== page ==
My Poem “The Devastation of Notre Dame”

Notre Dame is on fire.
Awestruck onlookers
are watching and witnessing
the horrifying destruction
of a French landmark
in the heart of Paris –
a place well-known,
iconic, holy, and meaningful
to the French people,
and to those who have visited
the beautiful City of Love –
as flames from within
the 850-year-old cathedral
rise and cause irreparable damage
to a French monument
that has always meant so much
to all who have gazed upon its breathtaking
gargoyle-adorned towers
and medieval architecture.

There are no words to describe
the images that the whole world
are seeing being displayed on T.V.
and being shared on social media,
and not even by those people
who are so close that they
can feel the heat
that is being emanated
from the burning building
from the other side of the River Seine
in silence, in shock, in disbelief
at what they are witnessing.

There are no words to describe
what has been lost…
there are no words to describe
the beautiful and unique
stained-glass artwork
that has been destroyed…
there are no words to describe
what scars will be felt
by those seeing such
a heartbreaking sight.

My heart goes out to those
who feel such a profound connection
to this well-known place of worship –
to all the residents of
and the visitors to
this historic and spiritual place
at the heart of the city of Paris,
as well the country of France itself –
all having to watch the dark silhouette
against the raging flames devastating
the iconic cathedral of Notra Dame.

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My Poem ‘Correspondant’

When I was 12 years-old
I had a pen-pal from France;
when I was in school,
I and the rest of my french-class
were asked to write a letter in french
to someone who had written a letter in English
to the person with the name
whom they had randomly picked out of a hat…
I was picked by a boy called “Sebastian” –
who I believe went to school in a town in Normandy –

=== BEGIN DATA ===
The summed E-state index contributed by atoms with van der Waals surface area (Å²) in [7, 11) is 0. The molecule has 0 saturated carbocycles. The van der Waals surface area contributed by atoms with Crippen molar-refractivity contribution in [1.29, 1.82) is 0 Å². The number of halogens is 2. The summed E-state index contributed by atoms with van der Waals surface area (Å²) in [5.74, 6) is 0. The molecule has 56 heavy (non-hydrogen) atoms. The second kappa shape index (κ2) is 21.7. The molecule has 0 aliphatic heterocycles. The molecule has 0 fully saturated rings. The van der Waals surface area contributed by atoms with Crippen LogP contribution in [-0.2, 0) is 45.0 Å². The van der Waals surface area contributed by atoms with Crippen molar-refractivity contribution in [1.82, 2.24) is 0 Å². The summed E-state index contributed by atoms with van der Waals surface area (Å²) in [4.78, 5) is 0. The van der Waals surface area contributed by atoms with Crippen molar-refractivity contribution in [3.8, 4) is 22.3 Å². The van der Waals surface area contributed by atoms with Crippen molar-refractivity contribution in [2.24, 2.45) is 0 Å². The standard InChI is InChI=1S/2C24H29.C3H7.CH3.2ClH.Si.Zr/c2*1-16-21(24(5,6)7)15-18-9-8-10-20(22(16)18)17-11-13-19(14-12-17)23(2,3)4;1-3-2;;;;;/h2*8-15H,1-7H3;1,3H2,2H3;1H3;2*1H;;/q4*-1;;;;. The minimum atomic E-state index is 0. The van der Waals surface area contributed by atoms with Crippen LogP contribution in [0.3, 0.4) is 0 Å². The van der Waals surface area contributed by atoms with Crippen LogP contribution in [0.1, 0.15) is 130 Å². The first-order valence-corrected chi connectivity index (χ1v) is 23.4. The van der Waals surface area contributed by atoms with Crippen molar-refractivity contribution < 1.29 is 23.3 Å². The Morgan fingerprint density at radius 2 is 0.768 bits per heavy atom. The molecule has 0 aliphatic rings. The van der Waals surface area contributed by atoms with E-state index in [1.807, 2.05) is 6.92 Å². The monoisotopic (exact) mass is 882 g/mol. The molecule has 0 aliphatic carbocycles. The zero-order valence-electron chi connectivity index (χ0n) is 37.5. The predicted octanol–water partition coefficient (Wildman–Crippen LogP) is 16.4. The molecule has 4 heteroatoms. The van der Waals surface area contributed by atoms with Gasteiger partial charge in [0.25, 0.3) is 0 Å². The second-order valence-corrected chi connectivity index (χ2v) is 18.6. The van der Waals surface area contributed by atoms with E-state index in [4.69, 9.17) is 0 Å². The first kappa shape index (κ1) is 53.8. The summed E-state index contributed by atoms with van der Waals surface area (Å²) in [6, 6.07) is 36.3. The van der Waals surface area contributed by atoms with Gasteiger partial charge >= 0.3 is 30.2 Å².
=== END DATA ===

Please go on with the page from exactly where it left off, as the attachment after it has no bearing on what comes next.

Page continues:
and over the next few months
I would write in my best french to Sebastian,
and Sebastian in-turn would write
in his best English to me.
Sebastian would tell me about where he lived,
about his family, and about his love of the English-language.

I thoroughly enjoyed reading Sebastian’s letters to me –
however, my competence in replying to Sebastian in french
left a lot to be desired, and after a while
I did not reply to Sebastian in the same frequency
as he was writing to me.

Sebastian sent letter after letter
about a myriad of different things that were happening to him –
but, unfortunately, my letter-writing to Sebastian
had gone from once a month to none-at-all,
which to this day still makes me feel horrible
and it is one of the many things that I regret
and which still picks away at my conscience.

When I was 12, I was not the writer that I am today.
When I was 12, “social-media” had not been invented,
neither had what we call today the “internet”,
and talking to someone in another country –
even as geographically close as France is to England –
felt as hard as talking to an alien a far-away galaxy.
When I was 12, school felt like a place
where I was forced to attend.
When I was 12, I did not understand
what in life is the most important.

I am in my thirties now,
and high-school, or secondary-school
as we call it here in England,
feels like it was many moons ago
than I can remember with as much clarity
as I have for yesterday –
however, as with many moments from my childhood,
there are things that still stand-out
and there are some moments
that rise to the surface of my mind randomly
when I least expect them to…
and today, on a rainy Saturday afternoon,
here in England, as I sit behind my desk,
in my bedroom, writing in my notebook,
is one of those times when something
and someone that I haven’t thought about in years
has flashed back to me and made me ask
with genuine fascination:
I wonder whatever happened to “Sebastian”,
my life-time ago pen-pal from France.